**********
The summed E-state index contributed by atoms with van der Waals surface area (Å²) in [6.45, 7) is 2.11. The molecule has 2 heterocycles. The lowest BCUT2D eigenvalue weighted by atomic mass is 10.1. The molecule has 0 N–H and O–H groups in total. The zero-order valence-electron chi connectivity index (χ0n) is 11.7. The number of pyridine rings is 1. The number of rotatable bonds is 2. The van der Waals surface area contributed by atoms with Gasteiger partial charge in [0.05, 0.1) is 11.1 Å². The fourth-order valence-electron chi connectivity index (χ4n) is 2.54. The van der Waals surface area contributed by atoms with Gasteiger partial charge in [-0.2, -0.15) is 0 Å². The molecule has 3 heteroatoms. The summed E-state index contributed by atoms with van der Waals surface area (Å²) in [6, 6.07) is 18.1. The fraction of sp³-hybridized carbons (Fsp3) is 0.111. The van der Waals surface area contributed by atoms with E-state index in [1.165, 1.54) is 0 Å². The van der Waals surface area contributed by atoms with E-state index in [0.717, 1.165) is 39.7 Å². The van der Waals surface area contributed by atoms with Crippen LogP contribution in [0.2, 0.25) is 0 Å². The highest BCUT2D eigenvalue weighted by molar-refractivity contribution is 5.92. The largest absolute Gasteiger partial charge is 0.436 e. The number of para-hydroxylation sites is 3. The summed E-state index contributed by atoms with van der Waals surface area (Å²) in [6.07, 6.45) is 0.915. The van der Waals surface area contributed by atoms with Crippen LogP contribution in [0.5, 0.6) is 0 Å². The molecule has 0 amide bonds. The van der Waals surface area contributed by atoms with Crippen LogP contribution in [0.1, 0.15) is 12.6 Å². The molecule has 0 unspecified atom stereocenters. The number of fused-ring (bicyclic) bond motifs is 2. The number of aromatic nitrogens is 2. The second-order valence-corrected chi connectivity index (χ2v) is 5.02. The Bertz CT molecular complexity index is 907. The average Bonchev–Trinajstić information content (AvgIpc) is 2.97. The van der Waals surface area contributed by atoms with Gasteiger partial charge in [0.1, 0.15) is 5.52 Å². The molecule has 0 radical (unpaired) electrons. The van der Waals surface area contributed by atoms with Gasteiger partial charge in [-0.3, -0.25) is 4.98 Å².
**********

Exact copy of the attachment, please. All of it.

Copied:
The summed E-state index contributed by atoms with van der Waals surface area (Å²) in [6.45, 7) is 2.11. The molecule has 2 heterocycles. The lowest BCUT2D eigenvalue weighted by atomic mass is 10.1. The molecule has 0 N–H and O–H groups in total. The zero-order valence-electron chi connectivity index (χ0n) is 11.7. The number of pyridine rings is 1. The number of rotatable bonds is 2. The van der Waals surface area contributed by atoms with Gasteiger partial charge in [0.05, 0.1) is 11.1 Å². The fourth-order valence-electron chi connectivity index (χ4n) is 2.54. The van der Waals surface area contributed by atoms with Gasteiger partial charge in [-0.2, -0.15) is 0 Å². The molecule has 3 heteroatoms. The summed E-state index contributed by atoms with van der Waals surface area (Å²) in [6, 6.07) is 18.1. The fraction of sp³-hybridized carbons (Fsp3) is 0.111. The van der Waals surface area contributed by atoms with E-state index in [1.165, 1.54) is 0 Å². The van der Waals surface area contributed by atoms with E-state index in [0.717, 1.165) is 39.7 Å². The van der Waals surface area contributed by atoms with Crippen LogP contribution in [0.2, 0.25) is 0 Å². The highest BCUT2D eigenvalue weighted by molar-refractivity contribution is 5.92. The largest absolute Gasteiger partial charge is 0.436 e. The number of para-hydroxylation sites is 3. The summed E-state index contributed by atoms with van der Waals surface area (Å²) in [6.07, 6.45) is 0.915. The van der Waals surface area contributed by atoms with Crippen LogP contribution in [0.5, 0.6) is 0 Å². The molecule has 0 amide bonds. The van der Waals surface area contributed by atoms with Crippen LogP contribution in [0.1, 0.15) is 12.6 Å². The molecule has 0 unspecified atom stereocenters. The number of fused-ring (bicyclic) bond motifs is 2. The number of aromatic nitrogens is 2. The second-order valence-corrected chi connectivity index (χ2v) is 5.02. The Bertz CT molecular complexity index is 907. The average Bonchev–Trinajstić information content (AvgIpc) is 2.97. The van der Waals surface area contributed by atoms with Gasteiger partial charge in [0.1, 0.15) is 5.52 Å². The molecule has 0 radical (unpaired) electrons. The van der Waals surface area contributed by atoms with Gasteiger partial charge in [-0.3, -0.25) is 4.98 Å².